The Love Lobotomy

“In a society at war with man and nature, a religion of peace and love might be fantasized into creed, rituals & otherworlds while it’s professed adherent continue to live [in a way that doesn’t support it]. ~ Jim Corbett (Goatwalking)

“Everything is Love” is a mantra that’s been around a loooong time and has recently begun to irk my nerves.  It’s achieved a cult-like status with millions of people, variations shared ad nauseum with pretty pictures via Facebook and Twitter.  It’s surpassed ‘group think’ guided by a guru (or two) and segued into a something resembling mass hypnosis & contagious complacency.

Second-hand thought (Check out Ayn Rand’s Fountainhead for a good definition & description. Henry Roarke is brilliant.), is, essentially “thought based not on direct sensory experience but on assumptions, teachings passed down by others.” It’s a lot like sensory deprivation.  Intentionally–albeit not necessarily consciously–stunting our vision and growth.  We lose creativity, the knowing of real connection, openness, access to all that surrounds us–like a lobotomy.

To me, the notion that “Everything is Love” is nothing more than a panacea–a proverbial pill–that inhibits real exploration of self and the world, an experience of the interconnectedness of things within and without us.  Especially in this New Age/transmodern melange of metaphysics, self-help and spiritualit-y & -isms framed loosely by interconnectedness, by being One.

I mean, we all (those of us who know the world in that way, anyway) want to acknowledge being connected to things that feel and appear loving, loveable, lovely.  However, the notion of being connected to infanticide, hate, fear, rage, paraphilias, betrayals, massacres, greed, jealousy, torture, other forms of cruelty (never mind recognizing our responsibility for and in response to those things) or perceived negative behaviors & actions with which the world turns isn’t our cup of tea.

To me, the over-simplistic notion that every thing (think about it: there are somewhere between 3 and 100 millions species–the specific is certainly arguable amongst most scientists–but there are about 4000 species of aphids alone) is any one thing is what contributes to what I call contagious complacency.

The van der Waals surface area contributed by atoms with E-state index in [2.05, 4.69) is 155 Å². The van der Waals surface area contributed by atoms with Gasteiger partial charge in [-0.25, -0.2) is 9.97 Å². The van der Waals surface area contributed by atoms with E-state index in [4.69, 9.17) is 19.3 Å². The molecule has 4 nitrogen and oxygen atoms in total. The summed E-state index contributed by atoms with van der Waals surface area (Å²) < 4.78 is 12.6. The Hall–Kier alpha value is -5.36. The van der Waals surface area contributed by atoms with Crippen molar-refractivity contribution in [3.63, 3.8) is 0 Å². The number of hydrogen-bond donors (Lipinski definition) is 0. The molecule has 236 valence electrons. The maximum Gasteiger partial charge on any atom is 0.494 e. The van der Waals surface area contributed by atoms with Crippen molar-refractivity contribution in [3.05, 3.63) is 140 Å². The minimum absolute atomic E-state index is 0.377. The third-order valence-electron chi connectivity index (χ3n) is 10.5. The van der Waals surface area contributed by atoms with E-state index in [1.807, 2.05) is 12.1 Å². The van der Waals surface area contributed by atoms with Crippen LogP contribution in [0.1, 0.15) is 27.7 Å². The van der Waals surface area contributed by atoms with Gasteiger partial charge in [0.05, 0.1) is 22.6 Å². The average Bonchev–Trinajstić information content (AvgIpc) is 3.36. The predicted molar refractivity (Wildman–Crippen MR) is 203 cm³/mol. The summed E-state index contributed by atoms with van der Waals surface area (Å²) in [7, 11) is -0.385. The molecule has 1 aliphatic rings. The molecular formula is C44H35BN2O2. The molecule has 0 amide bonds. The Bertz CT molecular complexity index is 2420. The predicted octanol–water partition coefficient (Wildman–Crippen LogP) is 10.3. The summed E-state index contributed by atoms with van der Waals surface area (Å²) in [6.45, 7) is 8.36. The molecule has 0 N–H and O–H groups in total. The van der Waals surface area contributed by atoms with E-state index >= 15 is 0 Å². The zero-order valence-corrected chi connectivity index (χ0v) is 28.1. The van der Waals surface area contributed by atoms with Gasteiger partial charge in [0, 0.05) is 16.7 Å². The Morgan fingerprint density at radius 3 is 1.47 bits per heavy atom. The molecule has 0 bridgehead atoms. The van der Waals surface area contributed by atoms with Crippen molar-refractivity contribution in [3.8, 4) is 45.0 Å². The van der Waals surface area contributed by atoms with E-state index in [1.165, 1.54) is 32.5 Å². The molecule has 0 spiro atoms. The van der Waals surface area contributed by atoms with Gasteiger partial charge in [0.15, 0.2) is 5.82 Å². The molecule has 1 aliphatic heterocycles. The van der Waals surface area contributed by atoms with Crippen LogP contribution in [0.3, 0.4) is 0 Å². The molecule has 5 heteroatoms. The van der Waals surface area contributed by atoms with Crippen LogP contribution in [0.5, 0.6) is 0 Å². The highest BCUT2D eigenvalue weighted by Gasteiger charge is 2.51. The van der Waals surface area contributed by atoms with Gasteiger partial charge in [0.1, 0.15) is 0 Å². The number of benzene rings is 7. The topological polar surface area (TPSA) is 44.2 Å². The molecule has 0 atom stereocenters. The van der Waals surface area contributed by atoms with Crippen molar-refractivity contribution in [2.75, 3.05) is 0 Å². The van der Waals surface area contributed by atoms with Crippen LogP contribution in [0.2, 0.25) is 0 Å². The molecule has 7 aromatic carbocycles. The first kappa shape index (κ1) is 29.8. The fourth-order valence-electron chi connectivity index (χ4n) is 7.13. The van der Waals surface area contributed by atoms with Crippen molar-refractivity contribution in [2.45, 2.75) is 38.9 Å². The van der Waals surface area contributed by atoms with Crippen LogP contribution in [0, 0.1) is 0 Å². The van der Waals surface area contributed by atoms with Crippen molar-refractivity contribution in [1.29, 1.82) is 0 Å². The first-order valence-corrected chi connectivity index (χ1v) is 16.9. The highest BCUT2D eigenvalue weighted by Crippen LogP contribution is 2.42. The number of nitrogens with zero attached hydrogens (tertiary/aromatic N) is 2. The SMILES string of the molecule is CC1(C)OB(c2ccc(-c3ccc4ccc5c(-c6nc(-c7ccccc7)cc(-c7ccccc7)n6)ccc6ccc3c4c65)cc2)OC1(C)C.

All of life and the myriad of systems that create and move it are intricate, inter-related and so complex that most cannot grasp it.  I don’t understand the continued need or desire to create avoidance and lack of engagement with the world and with one’s self.

There is no shortcut.  Despite our accustomed nature that indicates otherwise, the nature of life cannot be described in a sound bite.  I don’t know why it is that all of those who know otherwise—those who have experience and the courage to have ‘stepped of the path of the civilized mystical experience’ keep wearing this freakin’ rut down so far that it creates tunnel vision (borrowed language from Linda Kohanov in the Tao of Equus).

We wacky humans have always looked for ways to understand the universe for ourselves and explain it to others. How we devolved from great mythic creations of Homer and his contemporaries, poetry of Rumi and others to the escapism of a single phrase is, really, not much of a mystery.  We want it quick, now, sanitized, and, in a way that keeps us isolated from all the nasty, funky, gunky, that we’re connected to.

Not that we don’t create some stories, mind you, but more on that later.  There may be the potential of love in everything but there are endless potentialities, possibilities and realities that have nothing to do with love that exist everywhere—within us & around us.  And, they are each interdependent.

Give yourself another kind of psychosurgery or stimulate your frontal lobe another way. Broaden the mind, open the eyes, and begin seeing, not hiding or avoiding.  Look for the funky, nasty, and change it.  In you. In the world. That’s love.  Lovely. Loving. And loveable!

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5 thoughts on “The Love Lobotomy

  1. Really enjoyed this post, Ingrid, particularly:

    “To me, the notion that “Everything is Love” is nothing more than a panacea–a proverbial pill–that inhibits real exploration of self and the world, an experience of the interconnectedness of things within and without us. Especially in this New Age/transmodern melange of metaphysics, self-help and spiritualit-y & -isms framed loosely by interconnectedness, by being One.”

    You’re right, the world is more complex than “All is Love.” For instance, for awhile I was part of a movement that would describe my anger or depression as love. Ummm…HELLZ NO! I was just angry!

    (I also get very annoyed with Facebook pictures with cutesy phrases in them – I usually end up unsubscribing from the people who constantly post them.)

    Thanks for the post gorgeous,

    Mark Andrew

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